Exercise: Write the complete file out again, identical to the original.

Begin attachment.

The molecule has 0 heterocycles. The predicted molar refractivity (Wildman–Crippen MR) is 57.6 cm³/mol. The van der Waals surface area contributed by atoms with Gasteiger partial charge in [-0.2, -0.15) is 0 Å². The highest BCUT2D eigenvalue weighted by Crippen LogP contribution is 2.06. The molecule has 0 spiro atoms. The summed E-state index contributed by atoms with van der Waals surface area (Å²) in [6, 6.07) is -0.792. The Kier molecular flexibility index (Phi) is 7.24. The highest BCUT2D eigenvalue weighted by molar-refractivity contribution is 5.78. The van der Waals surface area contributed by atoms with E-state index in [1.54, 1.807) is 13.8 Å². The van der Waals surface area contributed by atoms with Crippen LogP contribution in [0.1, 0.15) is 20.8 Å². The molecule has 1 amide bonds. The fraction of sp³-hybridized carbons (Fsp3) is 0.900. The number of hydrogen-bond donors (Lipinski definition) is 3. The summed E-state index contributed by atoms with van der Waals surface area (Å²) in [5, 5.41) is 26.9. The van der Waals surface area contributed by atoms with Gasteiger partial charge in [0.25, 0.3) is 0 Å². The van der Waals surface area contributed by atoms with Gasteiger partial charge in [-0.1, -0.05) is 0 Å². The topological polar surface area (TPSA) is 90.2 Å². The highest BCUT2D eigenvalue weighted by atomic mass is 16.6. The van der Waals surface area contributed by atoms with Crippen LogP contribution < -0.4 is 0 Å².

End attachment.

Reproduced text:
The molecule has 0 heterocycles. The predicted molar refractivity (Wildman–Crippen MR) is 57.6 cm³/mol. The van der Waals surface area contributed by atoms with Gasteiger partial charge in [-0.2, -0.15) is 0 Å². The highest BCUT2D eigenvalue weighted by Crippen LogP contribution is 2.06. The molecule has 0 spiro atoms. The summed E-state index contributed by atoms with van der Waals surface area (Å²) in [6, 6.07) is -0.792. The Kier molecular flexibility index (Phi) is 7.24. The highest BCUT2D eigenvalue weighted by molar-refractivity contribution is 5.78. The van der Waals surface area contributed by atoms with E-state index in [1.54, 1.807) is 13.8 Å². The van der Waals surface area contributed by atoms with Crippen LogP contribution in [0.1, 0.15) is 20.8 Å². The molecule has 1 amide bonds. The fraction of sp³-hybridized carbons (Fsp3) is 0.900. The number of hydrogen-bond donors (Lipinski definition) is 3. The summed E-state index contributed by atoms with van der Waals surface area (Å²) in [5, 5.41) is 26.9. The van der Waals surface area contributed by atoms with Gasteiger partial charge in [0.25, 0.3) is 0 Å². The van der Waals surface area contributed by atoms with Gasteiger partial charge in [-0.1, -0.05) is 0 Å². The topological polar surface area (TPSA) is 90.2 Å². The highest BCUT2D eigenvalue weighted by atomic mass is 16.6. The van der Waals surface area contributed by atoms with Crippen LogP contribution < -0.4 is 0 Å².